5. Rustic And Bright Flower Bed

A richly colored flower bed filled with double-flowered marigolds in shades of yellow, orange, white, and deep red, interspersed with bright green foliage ar 3:4

Our next idea is for anyone who loves color. As we said before, marigolds grow well with other plant species, allowing you to have more fun with your planter.

Here, you can see how this rustic-inspired flower bed is filled with various flower species, which all do an excellent job of contrasting the marigolds.

Typically, white, purple, orange, and pink all go together nicely, so this could be something to replicate in your garden. The more colors, the better!

6. Multiple Matching Planters

A bright yellow pot overflows with a vibrant display of orange marigolds and purple petunias, creating a striking contrast of colors against a soft background ar 3:4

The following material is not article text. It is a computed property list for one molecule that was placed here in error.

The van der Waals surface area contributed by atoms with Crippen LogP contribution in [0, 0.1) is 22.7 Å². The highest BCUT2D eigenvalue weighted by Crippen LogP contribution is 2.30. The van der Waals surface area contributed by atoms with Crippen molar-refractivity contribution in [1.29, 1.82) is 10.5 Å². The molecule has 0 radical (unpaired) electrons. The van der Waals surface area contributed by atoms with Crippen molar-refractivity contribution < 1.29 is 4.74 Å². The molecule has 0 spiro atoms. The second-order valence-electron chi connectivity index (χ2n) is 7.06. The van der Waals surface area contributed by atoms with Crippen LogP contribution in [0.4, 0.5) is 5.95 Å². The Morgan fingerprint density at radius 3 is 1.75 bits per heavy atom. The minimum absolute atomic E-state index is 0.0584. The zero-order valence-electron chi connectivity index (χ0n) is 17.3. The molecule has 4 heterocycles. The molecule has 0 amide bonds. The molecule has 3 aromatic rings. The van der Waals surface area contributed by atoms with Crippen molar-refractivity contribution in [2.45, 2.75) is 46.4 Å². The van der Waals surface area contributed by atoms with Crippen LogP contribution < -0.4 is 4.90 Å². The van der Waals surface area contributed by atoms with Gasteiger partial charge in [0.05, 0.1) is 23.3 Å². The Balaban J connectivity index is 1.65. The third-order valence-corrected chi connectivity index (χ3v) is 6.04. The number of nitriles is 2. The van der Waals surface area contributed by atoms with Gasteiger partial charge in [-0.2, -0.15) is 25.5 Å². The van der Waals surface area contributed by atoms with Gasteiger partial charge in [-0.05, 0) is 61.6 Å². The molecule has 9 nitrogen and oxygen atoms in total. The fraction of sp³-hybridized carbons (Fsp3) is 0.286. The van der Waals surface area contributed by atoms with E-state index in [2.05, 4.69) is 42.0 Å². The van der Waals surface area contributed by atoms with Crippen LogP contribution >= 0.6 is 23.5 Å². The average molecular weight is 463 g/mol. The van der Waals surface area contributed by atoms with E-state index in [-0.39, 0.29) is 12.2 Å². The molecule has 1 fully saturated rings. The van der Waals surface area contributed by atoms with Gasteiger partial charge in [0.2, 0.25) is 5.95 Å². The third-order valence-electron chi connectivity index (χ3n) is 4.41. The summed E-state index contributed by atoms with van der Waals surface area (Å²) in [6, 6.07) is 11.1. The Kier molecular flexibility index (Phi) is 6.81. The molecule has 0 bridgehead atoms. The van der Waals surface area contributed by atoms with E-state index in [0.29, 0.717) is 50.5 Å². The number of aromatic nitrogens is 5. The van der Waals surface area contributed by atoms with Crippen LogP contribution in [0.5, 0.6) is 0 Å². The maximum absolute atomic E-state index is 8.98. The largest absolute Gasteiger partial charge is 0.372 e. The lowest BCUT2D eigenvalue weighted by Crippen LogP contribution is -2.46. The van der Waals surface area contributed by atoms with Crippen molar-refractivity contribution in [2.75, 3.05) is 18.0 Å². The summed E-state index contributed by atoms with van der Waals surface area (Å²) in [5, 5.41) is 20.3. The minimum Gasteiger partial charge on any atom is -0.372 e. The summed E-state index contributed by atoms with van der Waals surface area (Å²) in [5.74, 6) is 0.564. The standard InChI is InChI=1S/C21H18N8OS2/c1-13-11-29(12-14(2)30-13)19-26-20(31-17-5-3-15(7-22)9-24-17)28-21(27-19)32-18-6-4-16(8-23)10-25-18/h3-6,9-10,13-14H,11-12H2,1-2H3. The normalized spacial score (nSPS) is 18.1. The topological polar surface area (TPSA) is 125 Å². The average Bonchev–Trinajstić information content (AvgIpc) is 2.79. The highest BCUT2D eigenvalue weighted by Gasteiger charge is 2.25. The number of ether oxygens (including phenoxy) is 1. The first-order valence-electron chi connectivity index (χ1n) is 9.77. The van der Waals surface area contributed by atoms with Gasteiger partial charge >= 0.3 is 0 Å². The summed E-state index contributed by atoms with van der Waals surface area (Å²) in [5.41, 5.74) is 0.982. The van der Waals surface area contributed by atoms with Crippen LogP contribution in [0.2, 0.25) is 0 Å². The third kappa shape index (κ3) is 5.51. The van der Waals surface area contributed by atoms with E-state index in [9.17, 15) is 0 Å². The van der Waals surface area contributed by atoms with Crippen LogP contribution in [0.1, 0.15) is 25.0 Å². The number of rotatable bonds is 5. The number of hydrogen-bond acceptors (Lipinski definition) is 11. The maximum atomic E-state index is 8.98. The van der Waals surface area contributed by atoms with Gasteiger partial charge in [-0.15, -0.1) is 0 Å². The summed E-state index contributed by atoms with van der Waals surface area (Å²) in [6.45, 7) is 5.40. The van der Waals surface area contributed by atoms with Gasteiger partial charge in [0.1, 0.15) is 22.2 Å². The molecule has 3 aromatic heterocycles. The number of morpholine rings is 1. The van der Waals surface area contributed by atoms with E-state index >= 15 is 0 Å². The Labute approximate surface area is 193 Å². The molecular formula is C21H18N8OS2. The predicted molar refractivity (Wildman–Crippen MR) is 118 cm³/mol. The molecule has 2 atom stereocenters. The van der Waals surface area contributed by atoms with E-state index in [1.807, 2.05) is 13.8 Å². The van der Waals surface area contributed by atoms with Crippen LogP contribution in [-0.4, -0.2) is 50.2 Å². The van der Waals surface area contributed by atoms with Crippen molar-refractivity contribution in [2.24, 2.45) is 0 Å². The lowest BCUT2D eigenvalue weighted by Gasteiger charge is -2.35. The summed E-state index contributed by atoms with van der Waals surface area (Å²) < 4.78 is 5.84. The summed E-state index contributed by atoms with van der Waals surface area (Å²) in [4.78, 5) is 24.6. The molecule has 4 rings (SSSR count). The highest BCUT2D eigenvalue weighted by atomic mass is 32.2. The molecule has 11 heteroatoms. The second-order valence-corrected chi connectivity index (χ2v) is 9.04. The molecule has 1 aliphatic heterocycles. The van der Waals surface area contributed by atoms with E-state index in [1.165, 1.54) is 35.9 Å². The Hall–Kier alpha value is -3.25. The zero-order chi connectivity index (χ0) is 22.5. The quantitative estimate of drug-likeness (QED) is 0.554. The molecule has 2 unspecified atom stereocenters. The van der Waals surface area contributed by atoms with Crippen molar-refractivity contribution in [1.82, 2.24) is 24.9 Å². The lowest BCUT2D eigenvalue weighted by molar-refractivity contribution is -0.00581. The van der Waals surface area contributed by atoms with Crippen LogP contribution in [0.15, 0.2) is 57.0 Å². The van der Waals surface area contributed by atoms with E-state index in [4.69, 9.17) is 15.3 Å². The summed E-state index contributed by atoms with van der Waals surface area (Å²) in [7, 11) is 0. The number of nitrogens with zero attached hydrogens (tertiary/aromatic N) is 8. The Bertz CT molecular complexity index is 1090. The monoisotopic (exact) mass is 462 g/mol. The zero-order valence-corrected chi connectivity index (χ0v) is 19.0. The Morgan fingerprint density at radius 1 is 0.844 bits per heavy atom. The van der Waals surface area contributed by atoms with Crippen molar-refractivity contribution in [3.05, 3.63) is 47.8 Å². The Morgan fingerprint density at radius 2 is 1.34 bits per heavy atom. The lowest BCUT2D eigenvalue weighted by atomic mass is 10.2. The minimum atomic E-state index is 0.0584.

Coming in at number six, we have this uniform, yet an incredibly bright idea for a marigold planter. Although you don't need four massive marigold displays, including two or more in a section of your garden can create a nice theme.

Usually, you will notice homeowners place these sized planters near the front or back door, as they're the perfect way to welcome people into your property.

Color-wise, the deep purple flowers mixed with the orange and red marigolds are a match made in heaven. As we said above, pink is another great hue to use with marigolds, as it offers a blend of warm and cool undertones.

7. Incorporating Stone Accents

An ornate stone pedestal planter overflows with a lush arrangement of marigolds in shades of orange and yellow, accented with purple flowers and greenery, set on a stone-accented patio near a window with blue stained glass ar 3:4

Next, we have a stone-centered marigold planter idea that is fit for a gothic castle. Of course, you don't need to live in a medieval home to enjoy stone planters or details, which you can see in this example.

The rugged planter mixed with the various marigolds feels quintessentially fall and makes us want to turn on a spooky movie. Another detail to mention is the smaller single pots of marigolds directly below the large stone piece.

The vast difference in planter size may seem like a strange duo, but it gives this setup a nice contrast and grabs our attention.

8. Creating A Wooden Flower Bed